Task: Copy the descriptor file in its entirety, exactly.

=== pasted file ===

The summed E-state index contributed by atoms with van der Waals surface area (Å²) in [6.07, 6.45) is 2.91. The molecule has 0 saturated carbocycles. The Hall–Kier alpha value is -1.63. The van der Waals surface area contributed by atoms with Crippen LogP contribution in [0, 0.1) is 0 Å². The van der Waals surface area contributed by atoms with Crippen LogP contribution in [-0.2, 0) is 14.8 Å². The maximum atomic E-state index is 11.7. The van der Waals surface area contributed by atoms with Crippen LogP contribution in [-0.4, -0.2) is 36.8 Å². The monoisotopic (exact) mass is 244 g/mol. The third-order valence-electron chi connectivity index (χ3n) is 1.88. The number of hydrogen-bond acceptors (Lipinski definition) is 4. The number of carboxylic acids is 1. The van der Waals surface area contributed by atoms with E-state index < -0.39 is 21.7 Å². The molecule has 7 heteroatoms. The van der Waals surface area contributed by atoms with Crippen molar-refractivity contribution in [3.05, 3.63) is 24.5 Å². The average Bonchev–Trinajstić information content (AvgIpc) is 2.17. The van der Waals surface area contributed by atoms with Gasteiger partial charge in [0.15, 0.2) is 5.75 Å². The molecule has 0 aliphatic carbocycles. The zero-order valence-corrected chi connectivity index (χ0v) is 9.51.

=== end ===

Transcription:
The summed E-state index contributed by atoms with van der Waals surface area (Å²) in [6.07, 6.45) is 2.91. The molecule has 0 saturated carbocycles. The Hall–Kier alpha value is -1.63. The van der Waals surface area contributed by atoms with Crippen LogP contribution in [0, 0.1) is 0 Å². The van der Waals surface area contributed by atoms with Crippen LogP contribution in [-0.2, 0) is 14.8 Å². The maximum atomic E-state index is 11.7. The van der Waals surface area contributed by atoms with Crippen LogP contribution in [-0.4, -0.2) is 36.8 Å². The monoisotopic (exact) mass is 244 g/mol. The third-order valence-electron chi connectivity index (χ3n) is 1.88. The number of hydrogen-bond acceptors (Lipinski definition) is 4. The number of carboxylic acids is 1. The van der Waals surface area contributed by atoms with E-state index < -0.39 is 21.7 Å². The molecule has 7 heteroatoms. The van der Waals surface area contributed by atoms with Crippen molar-refractivity contribution in [3.05, 3.63) is 24.5 Å². The average Bonchev–Trinajstić information content (AvgIpc) is 2.17. The van der Waals surface area contributed by atoms with Gasteiger partial charge in [0.15, 0.2) is 5.75 Å². The molecule has 0 aliphatic carbocycles. The zero-order valence-corrected chi connectivity index (χ0v) is 9.51.